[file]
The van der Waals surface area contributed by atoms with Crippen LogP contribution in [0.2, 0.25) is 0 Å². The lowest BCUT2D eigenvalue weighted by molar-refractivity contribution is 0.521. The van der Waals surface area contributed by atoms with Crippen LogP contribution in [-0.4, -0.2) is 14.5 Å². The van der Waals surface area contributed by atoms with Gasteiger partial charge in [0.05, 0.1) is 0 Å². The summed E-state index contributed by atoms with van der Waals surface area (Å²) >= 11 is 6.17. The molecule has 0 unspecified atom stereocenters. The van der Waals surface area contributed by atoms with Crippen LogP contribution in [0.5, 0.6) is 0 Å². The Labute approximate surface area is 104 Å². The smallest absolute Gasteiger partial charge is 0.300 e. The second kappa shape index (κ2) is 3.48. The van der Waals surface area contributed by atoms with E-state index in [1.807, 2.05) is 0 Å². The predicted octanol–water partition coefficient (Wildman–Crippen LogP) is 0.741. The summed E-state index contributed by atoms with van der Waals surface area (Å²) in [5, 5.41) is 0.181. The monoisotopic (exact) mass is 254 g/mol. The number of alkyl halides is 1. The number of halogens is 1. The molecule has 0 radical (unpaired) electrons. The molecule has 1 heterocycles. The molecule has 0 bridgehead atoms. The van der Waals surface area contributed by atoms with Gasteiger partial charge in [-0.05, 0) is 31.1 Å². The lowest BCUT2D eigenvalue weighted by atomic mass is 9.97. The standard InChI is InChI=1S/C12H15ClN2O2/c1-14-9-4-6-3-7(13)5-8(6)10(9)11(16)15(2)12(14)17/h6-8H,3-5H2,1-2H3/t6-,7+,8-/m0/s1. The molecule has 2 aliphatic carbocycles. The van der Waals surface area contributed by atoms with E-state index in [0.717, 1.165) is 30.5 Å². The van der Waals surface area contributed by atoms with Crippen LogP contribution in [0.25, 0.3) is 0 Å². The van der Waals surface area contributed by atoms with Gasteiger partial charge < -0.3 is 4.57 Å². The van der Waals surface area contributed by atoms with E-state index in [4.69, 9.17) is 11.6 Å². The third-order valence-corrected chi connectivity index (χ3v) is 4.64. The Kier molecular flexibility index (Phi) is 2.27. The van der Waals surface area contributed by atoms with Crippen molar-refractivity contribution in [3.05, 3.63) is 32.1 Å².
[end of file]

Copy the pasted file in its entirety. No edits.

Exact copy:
The van der Waals surface area contributed by atoms with Crippen LogP contribution in [0.2, 0.25) is 0 Å². The lowest BCUT2D eigenvalue weighted by molar-refractivity contribution is 0.521. The van der Waals surface area contributed by atoms with Crippen LogP contribution in [-0.4, -0.2) is 14.5 Å². The van der Waals surface area contributed by atoms with Gasteiger partial charge in [0.05, 0.1) is 0 Å². The summed E-state index contributed by atoms with van der Waals surface area (Å²) >= 11 is 6.17. The molecule has 0 unspecified atom stereocenters. The van der Waals surface area contributed by atoms with Crippen LogP contribution in [0.5, 0.6) is 0 Å². The Labute approximate surface area is 104 Å². The smallest absolute Gasteiger partial charge is 0.300 e. The second kappa shape index (κ2) is 3.48. The van der Waals surface area contributed by atoms with E-state index in [1.807, 2.05) is 0 Å². The predicted octanol–water partition coefficient (Wildman–Crippen LogP) is 0.741. The summed E-state index contributed by atoms with van der Waals surface area (Å²) in [5, 5.41) is 0.181. The monoisotopic (exact) mass is 254 g/mol. The number of alkyl halides is 1. The number of halogens is 1. The molecule has 0 radical (unpaired) electrons. The molecule has 1 heterocycles. The molecule has 0 bridgehead atoms. The van der Waals surface area contributed by atoms with Gasteiger partial charge in [-0.05, 0) is 31.1 Å². The lowest BCUT2D eigenvalue weighted by atomic mass is 9.97. The standard InChI is InChI=1S/C12H15ClN2O2/c1-14-9-4-6-3-7(13)5-8(6)10(9)11(16)15(2)12(14)17/h6-8H,3-5H2,1-2H3/t6-,7+,8-/m0/s1. The molecule has 2 aliphatic carbocycles. The van der Waals surface area contributed by atoms with E-state index in [0.717, 1.165) is 30.5 Å². The van der Waals surface area contributed by atoms with Crippen LogP contribution in [0.25, 0.3) is 0 Å². The van der Waals surface area contributed by atoms with Gasteiger partial charge < -0.3 is 4.57 Å². The van der Waals surface area contributed by atoms with E-state index in [4.69, 9.17) is 11.6 Å². The third-order valence-corrected chi connectivity index (χ3v) is 4.64. The Kier molecular flexibility index (Phi) is 2.27. The van der Waals surface area contributed by atoms with Crippen molar-refractivity contribution in [3.05, 3.63) is 32.1 Å².